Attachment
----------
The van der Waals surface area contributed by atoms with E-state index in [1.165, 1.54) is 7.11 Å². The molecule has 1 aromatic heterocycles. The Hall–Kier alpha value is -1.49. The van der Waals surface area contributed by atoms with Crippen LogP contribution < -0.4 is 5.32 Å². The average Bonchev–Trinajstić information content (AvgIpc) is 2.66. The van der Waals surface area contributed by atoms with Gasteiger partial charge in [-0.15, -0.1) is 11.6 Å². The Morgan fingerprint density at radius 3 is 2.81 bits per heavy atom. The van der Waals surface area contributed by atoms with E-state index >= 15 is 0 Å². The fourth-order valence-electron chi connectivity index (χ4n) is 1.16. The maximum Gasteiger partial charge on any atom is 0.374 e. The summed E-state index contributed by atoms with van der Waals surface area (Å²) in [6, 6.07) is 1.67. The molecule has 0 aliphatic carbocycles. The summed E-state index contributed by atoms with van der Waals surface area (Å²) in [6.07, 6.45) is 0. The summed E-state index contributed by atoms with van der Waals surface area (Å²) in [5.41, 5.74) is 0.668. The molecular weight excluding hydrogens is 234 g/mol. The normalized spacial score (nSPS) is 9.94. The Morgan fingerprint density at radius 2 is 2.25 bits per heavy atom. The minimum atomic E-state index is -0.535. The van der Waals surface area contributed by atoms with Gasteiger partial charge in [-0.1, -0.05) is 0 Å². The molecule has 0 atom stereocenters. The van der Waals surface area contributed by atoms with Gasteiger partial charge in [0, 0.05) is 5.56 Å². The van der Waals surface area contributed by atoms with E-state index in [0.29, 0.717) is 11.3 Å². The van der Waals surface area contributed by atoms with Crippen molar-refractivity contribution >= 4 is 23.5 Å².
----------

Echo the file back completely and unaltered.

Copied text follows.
The van der Waals surface area contributed by atoms with E-state index in [1.165, 1.54) is 7.11 Å². The molecule has 1 aromatic heterocycles. The Hall–Kier alpha value is -1.49. The van der Waals surface area contributed by atoms with Crippen LogP contribution < -0.4 is 5.32 Å². The average Bonchev–Trinajstić information content (AvgIpc) is 2.66. The van der Waals surface area contributed by atoms with Gasteiger partial charge in [-0.15, -0.1) is 11.6 Å². The Morgan fingerprint density at radius 3 is 2.81 bits per heavy atom. The van der Waals surface area contributed by atoms with E-state index >= 15 is 0 Å². The fourth-order valence-electron chi connectivity index (χ4n) is 1.16. The maximum Gasteiger partial charge on any atom is 0.374 e. The summed E-state index contributed by atoms with van der Waals surface area (Å²) in [6, 6.07) is 1.67. The molecule has 0 aliphatic carbocycles. The summed E-state index contributed by atoms with van der Waals surface area (Å²) in [6.07, 6.45) is 0. The summed E-state index contributed by atoms with van der Waals surface area (Å²) in [5.41, 5.74) is 0.668. The molecular weight excluding hydrogens is 234 g/mol. The normalized spacial score (nSPS) is 9.94. The Morgan fingerprint density at radius 2 is 2.25 bits per heavy atom. The minimum atomic E-state index is -0.535. The van der Waals surface area contributed by atoms with Gasteiger partial charge in [-0.1, -0.05) is 0 Å². The molecule has 0 atom stereocenters. The van der Waals surface area contributed by atoms with Gasteiger partial charge in [0, 0.05) is 5.56 Å². The van der Waals surface area contributed by atoms with E-state index in [0.29, 0.717) is 11.3 Å². The van der Waals surface area contributed by atoms with Crippen molar-refractivity contribution >= 4 is 23.5 Å².